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Peter Keeley ‘lured’ into bush and bashed, but teens acquitted of his murder

Albert McKnight17 June 2022
Peter Keely

Canberra’s Peter Keeley, 56, was found dead at Broulee on 2 February 2020. Photo: NSW Police.

Two teenagers involved in luring Canberra real estate agent Peter Keeley to bushland on the NSW South Coast where they bound, gagged and beat him up have been found not guilty of killing him.

The boys, both aged 17 at the time of the bashing so legally cannot be named, faced a judge-alone trial in the NSW Supreme Court in May.

Justice Michael Walton delivered his verdicts on Thursday (16 June), finding the teens not guilty of murdering the 56-year-old on 2 February 2020, but convicting them of aggravated kidnapping charges.

He said the first of the teenagers on trial had used the gay dating app Grindr to “lure” Mr Keeley from Canberra to Broulee with the “promise of a sexual encounter”.

Mr Keeley left his apartment early in the morning, drove to Batemans Bay where he messaged the teen to say, “I’m in the Bay now I’ll be about 10 minutes before I leave”, while he also talked to a friend in Canberra about borrowing money to book a hotel.

Meanwhile, the teen searched the phrase “does holding a metal object in your hand make a difference to your punch” on the Internet.

He met up with the second teen and they discussed a plan, allegedly with a third boy as well, to tie up and bash Mr Keeley outside town.


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The first teen met Mr Keeley at Broulee’s tennis courts, then they drove to a powerline easement to the south-west of town, arriving at about 3:30 pm when the second teen, and allegedly the third, came out of the bush.

Justice Walton said together, the boys tied Mr Keeley’s wrists and ankles, taped his mouth with packing tape and assaulted him.

“It may well be that he was on his hands and knees and some stage during the assault,” he said.

He said Mr Keeley was dragged to the place where his body was found and, given that his hands were tied behind his back so he could not do it himself, one of the boys tore the tape that had been across his mouth.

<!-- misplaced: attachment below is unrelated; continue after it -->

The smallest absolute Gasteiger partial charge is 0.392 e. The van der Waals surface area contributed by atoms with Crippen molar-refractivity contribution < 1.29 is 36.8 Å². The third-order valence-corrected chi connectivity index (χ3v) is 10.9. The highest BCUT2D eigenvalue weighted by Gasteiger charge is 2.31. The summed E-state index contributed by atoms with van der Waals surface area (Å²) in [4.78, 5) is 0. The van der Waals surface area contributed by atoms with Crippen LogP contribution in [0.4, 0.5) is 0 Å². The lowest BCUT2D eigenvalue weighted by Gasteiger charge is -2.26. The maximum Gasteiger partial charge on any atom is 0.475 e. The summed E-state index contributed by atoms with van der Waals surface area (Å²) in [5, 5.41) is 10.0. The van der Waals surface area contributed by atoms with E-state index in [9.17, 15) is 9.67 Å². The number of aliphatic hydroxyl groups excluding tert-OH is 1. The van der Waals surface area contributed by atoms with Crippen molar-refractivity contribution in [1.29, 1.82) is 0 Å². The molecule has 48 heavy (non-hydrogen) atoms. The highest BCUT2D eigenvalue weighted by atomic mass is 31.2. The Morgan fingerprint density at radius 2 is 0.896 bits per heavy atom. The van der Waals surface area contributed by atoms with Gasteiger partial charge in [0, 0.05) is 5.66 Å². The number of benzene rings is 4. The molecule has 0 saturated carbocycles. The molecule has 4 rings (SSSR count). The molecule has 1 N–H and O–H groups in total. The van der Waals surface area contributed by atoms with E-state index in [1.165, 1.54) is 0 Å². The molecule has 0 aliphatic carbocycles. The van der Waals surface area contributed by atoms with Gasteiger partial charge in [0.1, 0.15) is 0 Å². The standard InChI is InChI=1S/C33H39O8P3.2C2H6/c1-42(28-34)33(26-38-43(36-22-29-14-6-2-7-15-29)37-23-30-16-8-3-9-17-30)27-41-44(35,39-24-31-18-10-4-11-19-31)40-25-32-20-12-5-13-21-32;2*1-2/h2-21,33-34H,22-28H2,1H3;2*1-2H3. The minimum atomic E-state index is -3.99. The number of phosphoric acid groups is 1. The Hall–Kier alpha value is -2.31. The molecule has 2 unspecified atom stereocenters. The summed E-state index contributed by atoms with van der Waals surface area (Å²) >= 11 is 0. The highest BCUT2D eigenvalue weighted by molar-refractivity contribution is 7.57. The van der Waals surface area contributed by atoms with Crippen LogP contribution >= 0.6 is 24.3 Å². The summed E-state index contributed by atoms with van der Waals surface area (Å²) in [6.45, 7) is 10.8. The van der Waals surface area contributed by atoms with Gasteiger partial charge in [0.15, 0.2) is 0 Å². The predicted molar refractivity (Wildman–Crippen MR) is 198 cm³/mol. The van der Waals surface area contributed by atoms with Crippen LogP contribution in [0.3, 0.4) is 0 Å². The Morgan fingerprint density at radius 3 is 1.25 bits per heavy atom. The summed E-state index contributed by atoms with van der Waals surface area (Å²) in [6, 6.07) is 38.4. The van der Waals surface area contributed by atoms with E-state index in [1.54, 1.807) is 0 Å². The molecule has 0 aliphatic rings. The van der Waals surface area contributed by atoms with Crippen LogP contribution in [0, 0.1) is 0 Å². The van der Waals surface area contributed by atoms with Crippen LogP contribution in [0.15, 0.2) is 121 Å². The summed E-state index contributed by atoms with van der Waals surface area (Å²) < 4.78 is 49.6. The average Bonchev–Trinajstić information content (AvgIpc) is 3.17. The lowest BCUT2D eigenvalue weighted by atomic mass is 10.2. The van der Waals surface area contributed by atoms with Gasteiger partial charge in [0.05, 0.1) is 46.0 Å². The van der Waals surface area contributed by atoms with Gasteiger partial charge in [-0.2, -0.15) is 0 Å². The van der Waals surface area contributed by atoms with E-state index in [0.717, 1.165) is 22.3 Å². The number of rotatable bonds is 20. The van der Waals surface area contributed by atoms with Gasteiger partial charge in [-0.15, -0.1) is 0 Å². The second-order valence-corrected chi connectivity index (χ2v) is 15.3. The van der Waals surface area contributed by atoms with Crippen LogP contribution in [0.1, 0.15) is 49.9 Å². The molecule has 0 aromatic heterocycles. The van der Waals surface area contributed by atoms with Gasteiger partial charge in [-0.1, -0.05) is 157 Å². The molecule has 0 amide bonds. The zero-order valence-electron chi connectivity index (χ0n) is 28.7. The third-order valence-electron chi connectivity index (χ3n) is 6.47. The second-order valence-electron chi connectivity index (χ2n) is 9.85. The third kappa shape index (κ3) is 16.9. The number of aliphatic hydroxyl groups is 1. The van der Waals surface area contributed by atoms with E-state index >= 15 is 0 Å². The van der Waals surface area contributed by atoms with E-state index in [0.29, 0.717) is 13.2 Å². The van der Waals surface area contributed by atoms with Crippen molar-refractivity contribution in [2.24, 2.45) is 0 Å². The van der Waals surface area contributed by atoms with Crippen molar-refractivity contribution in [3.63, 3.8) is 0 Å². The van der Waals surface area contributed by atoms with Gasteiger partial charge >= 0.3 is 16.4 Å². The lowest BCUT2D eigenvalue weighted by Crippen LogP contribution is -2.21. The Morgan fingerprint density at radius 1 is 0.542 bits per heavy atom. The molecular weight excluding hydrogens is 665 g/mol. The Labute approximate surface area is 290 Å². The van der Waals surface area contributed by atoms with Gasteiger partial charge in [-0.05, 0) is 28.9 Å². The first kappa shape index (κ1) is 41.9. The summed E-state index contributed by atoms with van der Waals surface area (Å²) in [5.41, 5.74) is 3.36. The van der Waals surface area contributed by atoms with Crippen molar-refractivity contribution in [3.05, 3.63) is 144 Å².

The second teen said he “rolled” Mr Keeley onto his side “so he wouldn’t choke on his tongue”. He could hear their victim “just sort of groaning”, although “he wasn’t saying anything”.

An autopsy report by forensic pathologist Dr Bernard I’Ons found Mr Keeley had multiple blunt force injuries and lacerations to his head, including a fractured nose, as well as a mild brain injury that would likely have resulted in a concussion. He also had dirt and sand in his nostrils and mouth.

Videos were played at the start of the trial, in which the first teen could be seen lying in bed when police entered his room on 13 February 2020 and told him he would be arrested for murder.

The teen broke down in tears when he was taken into a living room. He was hugged by a man and could be heard sobbing, “I’m so sorry, Dad”.

The second teen was arrested the same day and told police he thought Mr Keeley had been a paedophile, but under questioning, he admitted that was “just word of mouth”.

“[The first teen] just mentioned that he was going to meet him and he wanted to intimidate him, scare him because we were under the impression that he was a paedophile,” he said.

Justice Walton said the contested issue at trial was whether the Crown prosecution had proved Mr Keeley died from craniofacial trauma and airway obstruction, as well as if it was reasonable to exclude the possibility he died from methylamphetamine use.

During closing submissions of the trial, Crown Prosecutor Nerissa Keay argued Mr Keeley died with methylamphetamine in his system, not from methylamphetamine.

However, barrister Carolyn Davenport SC, appearing for the second teen, claimed Mr Keeley was a “regular ice user” and the findings of a toxicologist didn’t differ substantially from that of Professor Johan Duflou, a forensic pathologist with 40 years’ experience, that drugs could be a cause of death.

Justice Walton found the autopsy report was based on the “flawed premise” that the tape had been over Mr Keeley’s mouth when he died, while Professor Duflou said if Mr Keeley survived the period when he was gagged, he wouldn’t die simply because his mouth had been covered at some point.

Dr I’Ons and another expert argued that death from heavy doses of methylamphetamine itself was uncommon.


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But Professor Duflou said there was enough of the drug in Mr Keeley’s system to cause death, the level of it was typical of those who died from overdoses, and in the absence of another definitive cause of death, it was reasonable to conclude that was what killed him.

Justice Walton said he preferred the professor’s opinions over those of Dr I’Ons because there was no convincing challenge to them.

The two teens will return to court for sentencing on their kidnapping charges at a later date.

The third teen alleged to be involved in the incident was not part of this trial.

Original Article published by Albert McKnight on Riotact.

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